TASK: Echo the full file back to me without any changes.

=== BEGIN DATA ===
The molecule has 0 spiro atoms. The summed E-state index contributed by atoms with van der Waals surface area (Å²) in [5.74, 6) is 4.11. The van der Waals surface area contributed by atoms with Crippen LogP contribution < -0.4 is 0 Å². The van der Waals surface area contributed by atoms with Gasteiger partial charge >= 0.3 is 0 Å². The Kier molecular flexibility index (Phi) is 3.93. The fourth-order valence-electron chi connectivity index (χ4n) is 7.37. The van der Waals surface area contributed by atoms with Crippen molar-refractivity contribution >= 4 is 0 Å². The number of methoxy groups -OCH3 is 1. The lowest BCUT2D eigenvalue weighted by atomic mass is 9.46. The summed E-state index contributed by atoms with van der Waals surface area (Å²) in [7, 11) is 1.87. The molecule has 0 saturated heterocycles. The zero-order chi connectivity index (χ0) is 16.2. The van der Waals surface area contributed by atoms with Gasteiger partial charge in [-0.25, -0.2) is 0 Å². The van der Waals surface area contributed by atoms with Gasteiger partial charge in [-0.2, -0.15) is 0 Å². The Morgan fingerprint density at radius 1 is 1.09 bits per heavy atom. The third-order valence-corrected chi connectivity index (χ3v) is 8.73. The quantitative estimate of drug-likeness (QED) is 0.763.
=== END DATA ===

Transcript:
The molecule has 0 spiro atoms. The summed E-state index contributed by atoms with van der Waals surface area (Å²) in [5.74, 6) is 4.11. The van der Waals surface area contributed by atoms with Crippen LogP contribution < -0.4 is 0 Å². The van der Waals surface area contributed by atoms with Gasteiger partial charge >= 0.3 is 0 Å². The Kier molecular flexibility index (Phi) is 3.93. The fourth-order valence-electron chi connectivity index (χ4n) is 7.37. The van der Waals surface area contributed by atoms with Crippen molar-refractivity contribution >= 4 is 0 Å². The number of methoxy groups -OCH3 is 1. The lowest BCUT2D eigenvalue weighted by atomic mass is 9.46. The summed E-state index contributed by atoms with van der Waals surface area (Å²) in [7, 11) is 1.87. The molecule has 0 saturated heterocycles. The zero-order chi connectivity index (χ0) is 16.2. The van der Waals surface area contributed by atoms with Gasteiger partial charge in [-0.25, -0.2) is 0 Å². The van der Waals surface area contributed by atoms with Gasteiger partial charge in [-0.2, -0.15) is 0 Å². The Morgan fingerprint density at radius 1 is 1.09 bits per heavy atom. The third-order valence-corrected chi connectivity index (χ3v) is 8.73. The quantitative estimate of drug-likeness (QED) is 0.763.